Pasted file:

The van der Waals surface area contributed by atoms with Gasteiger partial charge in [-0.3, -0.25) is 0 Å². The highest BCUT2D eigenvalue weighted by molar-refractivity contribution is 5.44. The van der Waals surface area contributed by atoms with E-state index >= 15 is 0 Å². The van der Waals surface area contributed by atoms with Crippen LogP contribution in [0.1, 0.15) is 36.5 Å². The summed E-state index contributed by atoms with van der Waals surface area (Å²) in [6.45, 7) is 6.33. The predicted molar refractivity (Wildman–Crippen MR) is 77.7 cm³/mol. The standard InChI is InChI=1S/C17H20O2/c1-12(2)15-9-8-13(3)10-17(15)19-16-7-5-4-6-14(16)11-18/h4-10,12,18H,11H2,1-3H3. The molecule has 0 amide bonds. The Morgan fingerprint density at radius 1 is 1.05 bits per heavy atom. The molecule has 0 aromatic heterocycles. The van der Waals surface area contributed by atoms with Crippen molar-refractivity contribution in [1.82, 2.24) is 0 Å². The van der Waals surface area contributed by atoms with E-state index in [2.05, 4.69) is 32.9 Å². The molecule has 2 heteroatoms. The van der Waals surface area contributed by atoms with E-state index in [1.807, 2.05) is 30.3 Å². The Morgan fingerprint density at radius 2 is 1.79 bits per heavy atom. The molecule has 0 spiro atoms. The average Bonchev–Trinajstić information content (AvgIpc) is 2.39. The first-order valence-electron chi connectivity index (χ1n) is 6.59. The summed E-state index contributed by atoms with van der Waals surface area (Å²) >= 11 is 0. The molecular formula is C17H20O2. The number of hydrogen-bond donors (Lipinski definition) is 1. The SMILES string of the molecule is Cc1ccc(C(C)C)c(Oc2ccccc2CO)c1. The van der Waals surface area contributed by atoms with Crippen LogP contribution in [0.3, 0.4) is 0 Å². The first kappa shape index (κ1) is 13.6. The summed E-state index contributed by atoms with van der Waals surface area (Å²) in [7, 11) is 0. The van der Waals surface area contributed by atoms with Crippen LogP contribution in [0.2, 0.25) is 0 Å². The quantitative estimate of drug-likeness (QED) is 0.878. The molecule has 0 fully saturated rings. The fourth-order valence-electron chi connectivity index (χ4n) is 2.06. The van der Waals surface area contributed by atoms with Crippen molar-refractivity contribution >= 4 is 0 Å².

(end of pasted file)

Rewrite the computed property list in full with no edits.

The van der Waals surface area contributed by atoms with Gasteiger partial charge in [-0.3, -0.25) is 0 Å². The highest BCUT2D eigenvalue weighted by molar-refractivity contribution is 5.44. The van der Waals surface area contributed by atoms with E-state index >= 15 is 0 Å². The van der Waals surface area contributed by atoms with Crippen LogP contribution in [0.1, 0.15) is 36.5 Å². The summed E-state index contributed by atoms with van der Waals surface area (Å²) in [6.45, 7) is 6.33. The predicted molar refractivity (Wildman–Crippen MR) is 77.7 cm³/mol. The standard InChI is InChI=1S/C17H20O2/c1-12(2)15-9-8-13(3)10-17(15)19-16-7-5-4-6-14(16)11-18/h4-10,12,18H,11H2,1-3H3. The molecule has 0 amide bonds. The Morgan fingerprint density at radius 1 is 1.05 bits per heavy atom. The molecule has 0 aromatic heterocycles. The van der Waals surface area contributed by atoms with Crippen molar-refractivity contribution in [1.82, 2.24) is 0 Å². The van der Waals surface area contributed by atoms with E-state index in [2.05, 4.69) is 32.9 Å². The molecule has 2 heteroatoms. The van der Waals surface area contributed by atoms with E-state index in [1.807, 2.05) is 30.3 Å². The Morgan fingerprint density at radius 2 is 1.79 bits per heavy atom. The molecule has 0 spiro atoms. The average Bonchev–Trinajstić information content (AvgIpc) is 2.39. The first-order valence-electron chi connectivity index (χ1n) is 6.59. The summed E-state index contributed by atoms with van der Waals surface area (Å²) >= 11 is 0. The molecular formula is C17H20O2. The number of hydrogen-bond donors (Lipinski definition) is 1. The SMILES string of the molecule is Cc1ccc(C(C)C)c(Oc2ccccc2CO)c1. The van der Waals surface area contributed by atoms with Crippen LogP contribution in [0.3, 0.4) is 0 Å². The first kappa shape index (κ1) is 13.6. The summed E-state index contributed by atoms with van der Waals surface area (Å²) in [7, 11) is 0. The van der Waals surface area contributed by atoms with Crippen LogP contribution in [0.2, 0.25) is 0 Å². The quantitative estimate of drug-likeness (QED) is 0.878. The molecule has 0 fully saturated rings. The fourth-order valence-electron chi connectivity index (χ4n) is 2.06. The van der Waals surface area contributed by atoms with Crippen molar-refractivity contribution >= 4 is 0 Å².